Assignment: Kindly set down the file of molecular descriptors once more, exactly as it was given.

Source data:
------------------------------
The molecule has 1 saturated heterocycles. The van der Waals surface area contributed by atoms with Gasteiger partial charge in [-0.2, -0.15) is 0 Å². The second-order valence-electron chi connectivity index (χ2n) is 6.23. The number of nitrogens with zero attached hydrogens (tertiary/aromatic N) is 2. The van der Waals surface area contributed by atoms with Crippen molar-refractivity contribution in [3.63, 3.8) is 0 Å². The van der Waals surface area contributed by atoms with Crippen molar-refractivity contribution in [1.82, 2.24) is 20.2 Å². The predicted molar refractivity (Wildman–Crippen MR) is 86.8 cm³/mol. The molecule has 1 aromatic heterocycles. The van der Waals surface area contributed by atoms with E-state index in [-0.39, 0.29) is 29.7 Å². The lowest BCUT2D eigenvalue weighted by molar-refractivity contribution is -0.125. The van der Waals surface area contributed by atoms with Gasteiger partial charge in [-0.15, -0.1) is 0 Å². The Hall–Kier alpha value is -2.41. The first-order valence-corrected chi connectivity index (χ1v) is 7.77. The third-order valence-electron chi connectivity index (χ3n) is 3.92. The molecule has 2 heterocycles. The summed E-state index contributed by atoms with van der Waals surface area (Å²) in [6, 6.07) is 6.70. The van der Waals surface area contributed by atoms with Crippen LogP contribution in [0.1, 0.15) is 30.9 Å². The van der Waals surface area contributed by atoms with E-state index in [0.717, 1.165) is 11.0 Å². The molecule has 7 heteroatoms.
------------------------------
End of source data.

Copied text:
The molecule has 1 saturated heterocycles. The van der Waals surface area contributed by atoms with Gasteiger partial charge in [-0.2, -0.15) is 0 Å². The second-order valence-electron chi connectivity index (χ2n) is 6.23. The number of nitrogens with zero attached hydrogens (tertiary/aromatic N) is 2. The van der Waals surface area contributed by atoms with Crippen molar-refractivity contribution in [3.63, 3.8) is 0 Å². The van der Waals surface area contributed by atoms with Crippen molar-refractivity contribution in [1.82, 2.24) is 20.2 Å². The predicted molar refractivity (Wildman–Crippen MR) is 86.8 cm³/mol. The molecule has 1 aromatic heterocycles. The van der Waals surface area contributed by atoms with E-state index in [-0.39, 0.29) is 29.7 Å². The lowest BCUT2D eigenvalue weighted by molar-refractivity contribution is -0.125. The van der Waals surface area contributed by atoms with Gasteiger partial charge in [-0.15, -0.1) is 0 Å². The Hall–Kier alpha value is -2.41. The first-order valence-corrected chi connectivity index (χ1v) is 7.77. The third-order valence-electron chi connectivity index (χ3n) is 3.92. The molecule has 2 heterocycles. The summed E-state index contributed by atoms with van der Waals surface area (Å²) in [6, 6.07) is 6.70. The van der Waals surface area contributed by atoms with Crippen LogP contribution in [0.1, 0.15) is 30.9 Å². The van der Waals surface area contributed by atoms with E-state index in [0.717, 1.165) is 11.0 Å². The molecule has 7 heteroatoms.